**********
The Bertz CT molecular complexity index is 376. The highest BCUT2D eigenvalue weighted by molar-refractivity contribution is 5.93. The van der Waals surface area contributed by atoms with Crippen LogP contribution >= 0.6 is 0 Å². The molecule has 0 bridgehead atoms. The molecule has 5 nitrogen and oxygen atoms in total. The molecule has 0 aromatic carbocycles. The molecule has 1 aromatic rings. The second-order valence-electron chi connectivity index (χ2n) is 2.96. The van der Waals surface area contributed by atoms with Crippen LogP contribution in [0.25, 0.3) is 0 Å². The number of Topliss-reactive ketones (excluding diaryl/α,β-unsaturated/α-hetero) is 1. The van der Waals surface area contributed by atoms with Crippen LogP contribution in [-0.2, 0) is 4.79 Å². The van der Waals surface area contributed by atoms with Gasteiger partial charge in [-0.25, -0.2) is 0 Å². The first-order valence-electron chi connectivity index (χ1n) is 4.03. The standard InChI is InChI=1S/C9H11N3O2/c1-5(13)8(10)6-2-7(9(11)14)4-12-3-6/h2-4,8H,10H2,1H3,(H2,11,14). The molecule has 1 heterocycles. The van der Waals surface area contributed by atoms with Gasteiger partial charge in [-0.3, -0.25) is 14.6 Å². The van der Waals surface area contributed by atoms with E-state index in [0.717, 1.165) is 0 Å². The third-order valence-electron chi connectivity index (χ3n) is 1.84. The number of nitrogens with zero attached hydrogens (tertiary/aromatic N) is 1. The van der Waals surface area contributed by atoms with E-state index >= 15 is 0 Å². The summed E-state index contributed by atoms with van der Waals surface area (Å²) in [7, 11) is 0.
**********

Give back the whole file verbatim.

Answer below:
The Bertz CT molecular complexity index is 376. The highest BCUT2D eigenvalue weighted by molar-refractivity contribution is 5.93. The van der Waals surface area contributed by atoms with Crippen LogP contribution >= 0.6 is 0 Å². The molecule has 0 bridgehead atoms. The molecule has 5 nitrogen and oxygen atoms in total. The molecule has 0 aromatic carbocycles. The molecule has 1 aromatic rings. The second-order valence-electron chi connectivity index (χ2n) is 2.96. The van der Waals surface area contributed by atoms with Crippen LogP contribution in [0.25, 0.3) is 0 Å². The number of Topliss-reactive ketones (excluding diaryl/α,β-unsaturated/α-hetero) is 1. The van der Waals surface area contributed by atoms with Crippen LogP contribution in [-0.2, 0) is 4.79 Å². The van der Waals surface area contributed by atoms with Gasteiger partial charge in [-0.25, -0.2) is 0 Å². The first-order valence-electron chi connectivity index (χ1n) is 4.03. The standard InChI is InChI=1S/C9H11N3O2/c1-5(13)8(10)6-2-7(9(11)14)4-12-3-6/h2-4,8H,10H2,1H3,(H2,11,14). The molecule has 1 heterocycles. The van der Waals surface area contributed by atoms with Gasteiger partial charge in [-0.3, -0.25) is 14.6 Å². The van der Waals surface area contributed by atoms with E-state index in [0.717, 1.165) is 0 Å². The third-order valence-electron chi connectivity index (χ3n) is 1.84. The number of nitrogens with zero attached hydrogens (tertiary/aromatic N) is 1. The van der Waals surface area contributed by atoms with E-state index >= 15 is 0 Å². The summed E-state index contributed by atoms with van der Waals surface area (Å²) in [7, 11) is 0.